Thimbleweed Park Review

Point and Click Returns!

Modern-day adventure games don’t get more old-school than Thimbleweed Park. This point-and-click game was helmed by Ron Gilbert and Gary Winnick, two of the biggest minds behind classic LucasArts games like Maniac Mansion and the Monkey Island series. The game brings players back into a world filled with ridiculous characters, hilarious dialogue trees, absurd logic puzzles, and lots of pixels. And for adventure game fans like me, this is a glorious revival of the genre.

Check out the Video Version for a closer look at the gameplay and spoiler-free clips!

The story opens in 1987 in the quaint town of Thimbleweed Park, where a murder has taken place, prompting two FBI agents to investigate. The premise, with its X-Files and Twin Peaks vibes, is intriguing, but it’s the strong writing that carries the entire game. The dialogue is filled to the brim with witty banter, self-referential humor, and outright parodies of the adventure genre.

Thimbleweed Park Review Agents.png
Agents Mulder and Scully…I mean, Agents Reyes and Ray.

Likewise, the characters exhibit a special charm. Your playable FBI agents, the seemingly foolish Reyes and sarcastic no-nonsense Ray, are fun characters that bounce well off of each other. And once the plot’s scope ambitiously extends to an overarching mystery behind the town, more zany playable characters share the limelight. These additional protagonists – which include an insult clown who swears so much that he talks in beeps, a timid ghost of a pillow salesman, and an aspiring adventure game developer (again, self-referential) – all have their own storylines that are ingeniously introduced via playable flashback sequences. I was so enamored by them – even the beephole clown – that I missed them and their cheeky dialogue after the credits rolled.

Thimbleweed Park Review Coroner Mystery.png
Welcome to the futuristic year of 1987!

If you’ve played any LucasArts adventure game, you should instantly recognize the old-school interface. The bottom area of the screen contains a menu of verbs and an inventory. To interact with the environment, you must first click on one of the nine verbs, for instance “Pick up,” “Look at,” or “Use,” and then point to whatever or whomever you want to interact with. Though hardcore adventure game enthusiasts will embrace this point-and-click tribute, the system is admittedly archaic and unintuitive to navigate at first. As a small compensation, the game allows you to perform the default command (opening doors, for instance) with the press of a button. As much as I love the classic verbs, I would have appreciated an option to use a modernized interface, similarly to the one in Day of the Tentacle Remastered, which let you click on an object and then ask you how you wanted to interact with it.

Most of your pointing and clicking is used to solve puzzles. Again, you have to look at these puzzles from a retro adventure game perspective to appreciate them. Otherwise, you’ll likely get frustrated trying to understand this game’s obtuse logic. In this fictional game world, simple actions like starting a fire and obtaining a nickel can only be achieved in specific ways, and you have to pay close attention to discover exactly how the game wants you to proceed. As a fan of the genre, I ate it all up. The puzzles are fun to wrap your mind around, and it’s gratifying to put two and two together and emerge with the solution.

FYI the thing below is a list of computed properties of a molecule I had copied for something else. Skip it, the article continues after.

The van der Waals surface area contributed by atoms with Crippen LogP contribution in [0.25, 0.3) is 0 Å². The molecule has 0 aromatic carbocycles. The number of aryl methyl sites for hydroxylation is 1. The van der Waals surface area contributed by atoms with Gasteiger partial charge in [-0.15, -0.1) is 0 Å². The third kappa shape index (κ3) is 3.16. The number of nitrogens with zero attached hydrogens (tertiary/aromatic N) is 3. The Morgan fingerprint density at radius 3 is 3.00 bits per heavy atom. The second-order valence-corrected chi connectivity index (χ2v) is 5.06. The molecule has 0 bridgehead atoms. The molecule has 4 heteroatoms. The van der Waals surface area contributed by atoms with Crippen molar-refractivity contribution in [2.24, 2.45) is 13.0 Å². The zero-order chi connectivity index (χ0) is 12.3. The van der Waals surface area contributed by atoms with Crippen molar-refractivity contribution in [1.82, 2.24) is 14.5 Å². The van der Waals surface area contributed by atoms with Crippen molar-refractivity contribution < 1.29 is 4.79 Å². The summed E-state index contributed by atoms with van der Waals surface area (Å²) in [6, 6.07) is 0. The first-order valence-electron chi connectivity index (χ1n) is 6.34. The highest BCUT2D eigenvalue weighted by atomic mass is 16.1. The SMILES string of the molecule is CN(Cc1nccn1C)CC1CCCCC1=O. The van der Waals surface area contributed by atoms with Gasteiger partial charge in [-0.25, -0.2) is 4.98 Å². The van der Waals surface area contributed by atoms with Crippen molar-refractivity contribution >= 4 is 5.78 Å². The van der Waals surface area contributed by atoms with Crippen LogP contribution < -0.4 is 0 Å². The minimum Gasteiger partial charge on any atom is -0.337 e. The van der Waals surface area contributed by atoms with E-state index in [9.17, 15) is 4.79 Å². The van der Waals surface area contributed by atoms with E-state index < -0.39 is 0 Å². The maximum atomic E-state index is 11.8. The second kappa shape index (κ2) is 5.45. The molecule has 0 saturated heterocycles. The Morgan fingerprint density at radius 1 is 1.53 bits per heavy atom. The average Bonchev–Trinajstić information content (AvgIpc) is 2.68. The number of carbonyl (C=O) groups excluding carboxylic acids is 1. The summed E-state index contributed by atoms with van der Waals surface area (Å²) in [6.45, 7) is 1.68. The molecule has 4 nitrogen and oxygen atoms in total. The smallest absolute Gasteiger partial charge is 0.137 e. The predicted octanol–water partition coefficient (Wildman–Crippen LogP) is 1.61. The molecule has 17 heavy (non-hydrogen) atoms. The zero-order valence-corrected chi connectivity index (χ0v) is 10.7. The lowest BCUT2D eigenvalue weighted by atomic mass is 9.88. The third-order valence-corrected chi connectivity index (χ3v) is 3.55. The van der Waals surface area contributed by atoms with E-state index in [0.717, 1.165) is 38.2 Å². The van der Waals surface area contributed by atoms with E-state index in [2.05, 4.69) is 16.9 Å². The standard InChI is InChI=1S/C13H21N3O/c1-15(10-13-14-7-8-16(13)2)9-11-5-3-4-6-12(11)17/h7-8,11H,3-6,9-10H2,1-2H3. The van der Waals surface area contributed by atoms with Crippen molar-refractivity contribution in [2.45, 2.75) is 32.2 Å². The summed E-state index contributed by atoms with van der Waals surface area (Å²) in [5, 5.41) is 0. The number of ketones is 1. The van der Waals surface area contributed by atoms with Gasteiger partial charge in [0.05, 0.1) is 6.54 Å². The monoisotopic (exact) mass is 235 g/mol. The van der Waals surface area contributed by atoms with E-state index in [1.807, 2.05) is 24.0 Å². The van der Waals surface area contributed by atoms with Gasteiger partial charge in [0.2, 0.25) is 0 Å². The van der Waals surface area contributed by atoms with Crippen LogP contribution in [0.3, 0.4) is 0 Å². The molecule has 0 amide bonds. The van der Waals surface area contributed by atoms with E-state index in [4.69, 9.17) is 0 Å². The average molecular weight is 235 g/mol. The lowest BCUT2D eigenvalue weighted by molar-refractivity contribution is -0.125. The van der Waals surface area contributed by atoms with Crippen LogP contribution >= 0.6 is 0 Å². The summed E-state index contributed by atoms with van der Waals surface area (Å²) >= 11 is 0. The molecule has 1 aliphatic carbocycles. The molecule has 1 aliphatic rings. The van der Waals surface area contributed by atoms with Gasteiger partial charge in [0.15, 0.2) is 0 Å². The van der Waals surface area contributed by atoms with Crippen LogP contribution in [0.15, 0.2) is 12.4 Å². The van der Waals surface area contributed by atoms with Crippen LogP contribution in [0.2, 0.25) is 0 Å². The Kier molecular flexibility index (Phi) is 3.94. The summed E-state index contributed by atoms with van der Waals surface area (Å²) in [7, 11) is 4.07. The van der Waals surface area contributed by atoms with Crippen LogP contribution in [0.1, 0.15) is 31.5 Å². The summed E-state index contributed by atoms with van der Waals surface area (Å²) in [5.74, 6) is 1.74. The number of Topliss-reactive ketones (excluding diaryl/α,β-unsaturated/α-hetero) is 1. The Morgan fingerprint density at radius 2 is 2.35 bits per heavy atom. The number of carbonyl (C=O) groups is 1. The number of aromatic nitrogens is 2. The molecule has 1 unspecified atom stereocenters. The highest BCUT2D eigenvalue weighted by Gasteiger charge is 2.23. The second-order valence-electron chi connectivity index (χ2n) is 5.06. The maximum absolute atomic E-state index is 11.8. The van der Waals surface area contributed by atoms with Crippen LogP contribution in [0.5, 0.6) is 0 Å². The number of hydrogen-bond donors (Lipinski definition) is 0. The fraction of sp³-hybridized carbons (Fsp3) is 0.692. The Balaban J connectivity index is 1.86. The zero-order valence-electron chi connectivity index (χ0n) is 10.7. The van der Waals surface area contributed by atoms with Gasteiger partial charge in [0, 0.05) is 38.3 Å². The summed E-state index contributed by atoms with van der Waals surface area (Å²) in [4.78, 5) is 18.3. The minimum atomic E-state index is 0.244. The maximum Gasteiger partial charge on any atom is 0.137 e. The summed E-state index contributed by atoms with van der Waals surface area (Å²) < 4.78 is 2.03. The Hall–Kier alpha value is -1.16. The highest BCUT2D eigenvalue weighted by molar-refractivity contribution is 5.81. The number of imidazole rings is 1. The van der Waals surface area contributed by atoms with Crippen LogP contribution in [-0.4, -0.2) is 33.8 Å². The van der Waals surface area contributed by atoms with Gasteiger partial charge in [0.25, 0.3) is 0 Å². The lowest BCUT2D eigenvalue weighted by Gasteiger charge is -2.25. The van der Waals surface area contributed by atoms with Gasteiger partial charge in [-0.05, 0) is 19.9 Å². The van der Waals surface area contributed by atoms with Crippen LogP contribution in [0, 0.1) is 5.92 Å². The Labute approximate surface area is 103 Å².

Thimbleweed Park Review Ransome Electric.png
Now, now. I’m sure this is perfectly logical.

Still, it’s hard to blame you if you can’t keep up with nonsensical video game logic. To the game’s credit, there are some options in place to prevent anyone from truly getting stuck. The least intrusive feature is a handy to-do list to keep you on track. For those who need a bit more assistance, there is an in-game hint line you can call at any time for puzzle clues. The best part is that these hints are offered incrementally: your first clue for any given puzzle vaguely nudges you in the right direction, but ask for more hints and the system will pony up more information before finally giving you a step-by-step solution. I applaud this ideal way of handling the issue of in-game logic and wish it had been more common in the early days of point-and-clicks. You could also play through Casual mode, which removes the bulk of confusing puzzles. It’s a great idea in theory to make the game more accessible, but it feels like a watered-down version of the standard Hard mode, and it’s simply not as satisfying.

I especially enjoyed the point when the game opened up, allowing you to explore the entire county with five different characters. Each playable protagonist has their own unique strengths, such as game developer Delores’ programming smarts and Franklin the ghost’s mystical powers to zap and freeze objects. Many puzzles link together, and some even require you to control multiple characters at once, giving a unifying sense of teamwork that I rarely see in adventure titles. The only gripe I had with the multi-character system was the item management. The inventory builds up fast, and one character must travel to another’s location in order to exchange items. Fast traveling eased the task, but over time, having to manually mix and match inventories grew tedious.